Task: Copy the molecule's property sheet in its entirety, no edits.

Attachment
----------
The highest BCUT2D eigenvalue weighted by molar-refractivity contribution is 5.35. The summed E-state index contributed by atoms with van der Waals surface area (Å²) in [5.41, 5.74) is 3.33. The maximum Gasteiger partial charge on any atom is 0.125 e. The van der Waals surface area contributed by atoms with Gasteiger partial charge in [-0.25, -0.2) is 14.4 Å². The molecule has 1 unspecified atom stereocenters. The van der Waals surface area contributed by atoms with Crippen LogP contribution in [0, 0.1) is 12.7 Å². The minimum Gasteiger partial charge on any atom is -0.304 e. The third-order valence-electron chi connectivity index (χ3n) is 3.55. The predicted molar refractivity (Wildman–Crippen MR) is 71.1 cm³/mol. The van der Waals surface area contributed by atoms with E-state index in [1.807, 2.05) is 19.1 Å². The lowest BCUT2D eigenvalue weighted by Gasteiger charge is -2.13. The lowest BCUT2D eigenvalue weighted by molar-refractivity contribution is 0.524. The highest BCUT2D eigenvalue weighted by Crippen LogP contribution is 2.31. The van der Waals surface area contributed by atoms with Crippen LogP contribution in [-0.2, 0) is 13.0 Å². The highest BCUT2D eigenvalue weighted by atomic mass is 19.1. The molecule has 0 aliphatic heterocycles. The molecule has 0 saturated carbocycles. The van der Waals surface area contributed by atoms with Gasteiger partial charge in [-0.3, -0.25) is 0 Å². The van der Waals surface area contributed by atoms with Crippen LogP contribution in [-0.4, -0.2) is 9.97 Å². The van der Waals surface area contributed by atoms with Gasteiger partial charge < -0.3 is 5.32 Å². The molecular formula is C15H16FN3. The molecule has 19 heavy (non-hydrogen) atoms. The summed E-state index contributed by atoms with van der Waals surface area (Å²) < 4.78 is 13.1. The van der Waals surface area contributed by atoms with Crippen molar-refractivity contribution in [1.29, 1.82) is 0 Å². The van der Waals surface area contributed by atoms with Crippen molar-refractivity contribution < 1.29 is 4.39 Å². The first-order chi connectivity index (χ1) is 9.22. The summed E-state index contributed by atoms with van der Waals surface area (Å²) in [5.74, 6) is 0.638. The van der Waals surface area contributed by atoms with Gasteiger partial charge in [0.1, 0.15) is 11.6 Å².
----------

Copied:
The highest BCUT2D eigenvalue weighted by molar-refractivity contribution is 5.35. The summed E-state index contributed by atoms with van der Waals surface area (Å²) in [5.41, 5.74) is 3.33. The maximum Gasteiger partial charge on any atom is 0.125 e. The van der Waals surface area contributed by atoms with Gasteiger partial charge in [-0.25, -0.2) is 14.4 Å². The molecule has 1 unspecified atom stereocenters. The van der Waals surface area contributed by atoms with Crippen LogP contribution in [0, 0.1) is 12.7 Å². The minimum Gasteiger partial charge on any atom is -0.304 e. The third-order valence-electron chi connectivity index (χ3n) is 3.55. The predicted molar refractivity (Wildman–Crippen MR) is 71.1 cm³/mol. The van der Waals surface area contributed by atoms with E-state index in [1.807, 2.05) is 19.1 Å². The lowest BCUT2D eigenvalue weighted by Gasteiger charge is -2.13. The lowest BCUT2D eigenvalue weighted by molar-refractivity contribution is 0.524. The highest BCUT2D eigenvalue weighted by Crippen LogP contribution is 2.31. The van der Waals surface area contributed by atoms with Crippen LogP contribution in [-0.2, 0) is 13.0 Å². The highest BCUT2D eigenvalue weighted by atomic mass is 19.1. The molecule has 0 aliphatic heterocycles. The molecule has 0 saturated carbocycles. The van der Waals surface area contributed by atoms with Gasteiger partial charge in [-0.3, -0.25) is 0 Å². The van der Waals surface area contributed by atoms with Crippen LogP contribution in [-0.4, -0.2) is 9.97 Å². The van der Waals surface area contributed by atoms with Gasteiger partial charge < -0.3 is 5.32 Å². The molecular formula is C15H16FN3. The molecule has 19 heavy (non-hydrogen) atoms. The summed E-state index contributed by atoms with van der Waals surface area (Å²) < 4.78 is 13.1. The van der Waals surface area contributed by atoms with Crippen molar-refractivity contribution in [1.29, 1.82) is 0 Å². The van der Waals surface area contributed by atoms with Crippen molar-refractivity contribution < 1.29 is 4.39 Å². The first-order chi connectivity index (χ1) is 9.22. The summed E-state index contributed by atoms with van der Waals surface area (Å²) in [5.74, 6) is 0.638. The van der Waals surface area contributed by atoms with Gasteiger partial charge in [0.1, 0.15) is 11.6 Å².